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Brisbane City Council scraps planned $50,000 PPE donation to China

“I want to act as quickly as possible on this and about 150,000 individual medical items will be leaving Brisbane for China this month.

“Coronavirus is a challenge, but it’s a temporary one and helping our Chinese sister cities in their time of need is the right thing to do.”

Cr Schrinner said the donation followed several Chinese sister cities donating funds to Brisbane in 2011 during the floods.

Shenzhen donated $15,252 to Brisbane in 2011, part of a total of $65,000 from China.

The council’s establishment and co-ordination committee agreed to donate the PPE when there were only a few coronavirus cases reported nationally in Australia, signing off on it on February 10.

A spokeswoman for the lord mayor’s office said “at the time the requests for supplies were made by council’s sister cities, coronavirus was not seriously impacting Australia”.

“Prior to any action, advice was sought from state and federal governments and due to the changing and unpredictable nature of the virus in Australia, the decision was made that no medical supplies were to be sent overseas,” she said.

“Council always stands ready to assist sister cities where practical but Brisbane residents remain the top priority.”

The $50,000 set aside for the donation was not spent before the council asked for advice from the state and federal governments, and the 150,000 items were not purchased.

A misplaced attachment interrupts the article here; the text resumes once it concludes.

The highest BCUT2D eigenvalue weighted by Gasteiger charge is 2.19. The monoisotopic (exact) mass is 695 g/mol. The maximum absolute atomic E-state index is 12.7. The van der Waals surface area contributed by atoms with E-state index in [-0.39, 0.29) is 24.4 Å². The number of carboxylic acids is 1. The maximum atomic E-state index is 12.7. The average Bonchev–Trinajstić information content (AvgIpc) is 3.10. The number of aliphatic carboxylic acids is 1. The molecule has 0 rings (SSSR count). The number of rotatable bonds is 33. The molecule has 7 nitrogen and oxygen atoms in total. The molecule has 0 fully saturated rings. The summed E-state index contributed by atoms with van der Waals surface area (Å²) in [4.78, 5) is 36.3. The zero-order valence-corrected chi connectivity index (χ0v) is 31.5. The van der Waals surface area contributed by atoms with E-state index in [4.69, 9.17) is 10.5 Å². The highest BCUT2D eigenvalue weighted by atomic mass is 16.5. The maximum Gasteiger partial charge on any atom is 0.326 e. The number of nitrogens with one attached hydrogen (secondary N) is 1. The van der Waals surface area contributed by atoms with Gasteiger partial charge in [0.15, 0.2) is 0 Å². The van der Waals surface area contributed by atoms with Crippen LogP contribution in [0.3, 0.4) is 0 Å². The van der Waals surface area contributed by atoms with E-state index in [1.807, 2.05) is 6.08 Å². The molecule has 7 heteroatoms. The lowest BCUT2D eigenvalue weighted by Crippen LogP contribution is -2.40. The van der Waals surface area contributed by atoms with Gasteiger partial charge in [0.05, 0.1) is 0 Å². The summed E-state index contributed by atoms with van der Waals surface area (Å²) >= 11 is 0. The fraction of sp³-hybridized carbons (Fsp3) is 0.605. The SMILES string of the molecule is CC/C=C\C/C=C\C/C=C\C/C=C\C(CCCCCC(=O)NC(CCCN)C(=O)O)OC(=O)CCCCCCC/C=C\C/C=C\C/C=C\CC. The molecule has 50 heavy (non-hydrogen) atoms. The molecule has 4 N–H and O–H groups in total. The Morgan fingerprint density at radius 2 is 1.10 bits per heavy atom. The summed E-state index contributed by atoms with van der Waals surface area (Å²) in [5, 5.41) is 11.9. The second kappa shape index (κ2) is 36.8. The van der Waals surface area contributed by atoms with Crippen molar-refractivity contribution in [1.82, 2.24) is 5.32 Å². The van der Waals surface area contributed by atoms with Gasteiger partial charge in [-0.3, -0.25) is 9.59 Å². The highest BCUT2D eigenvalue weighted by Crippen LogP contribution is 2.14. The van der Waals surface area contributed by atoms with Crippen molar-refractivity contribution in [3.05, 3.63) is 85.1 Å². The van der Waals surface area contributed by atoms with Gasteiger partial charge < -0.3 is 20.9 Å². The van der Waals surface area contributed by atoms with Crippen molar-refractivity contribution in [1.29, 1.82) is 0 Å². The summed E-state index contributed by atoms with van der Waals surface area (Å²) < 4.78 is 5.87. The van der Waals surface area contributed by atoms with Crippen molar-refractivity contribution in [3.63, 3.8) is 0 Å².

Shenzhen is a manufacturing city of 13 million people in China’s southern Guandong province, where the first coronavirus case was reported on January 16.

Academics working in the city’s hospitals reported that by February 17 businesses were going back to work in the city.

Guandong province has reported 1588 confirmed coronavirus cases, and Chongqing has recorded 579 cases, according to Johns Hopkins University’s coronavirus tracking.

On February 18, Cr Schrinner held a press conference to announce he had written to Premier Annastacia Palaszczuk, saying the state was not doing enough to support Brisbane’s struggling tourism and small business economies as the impacts of coronavirus began to be felt.

By mid-March, Queensland health workers were already being told to “think innovatively” to conserve PPE over concerns there was an impending shortage.

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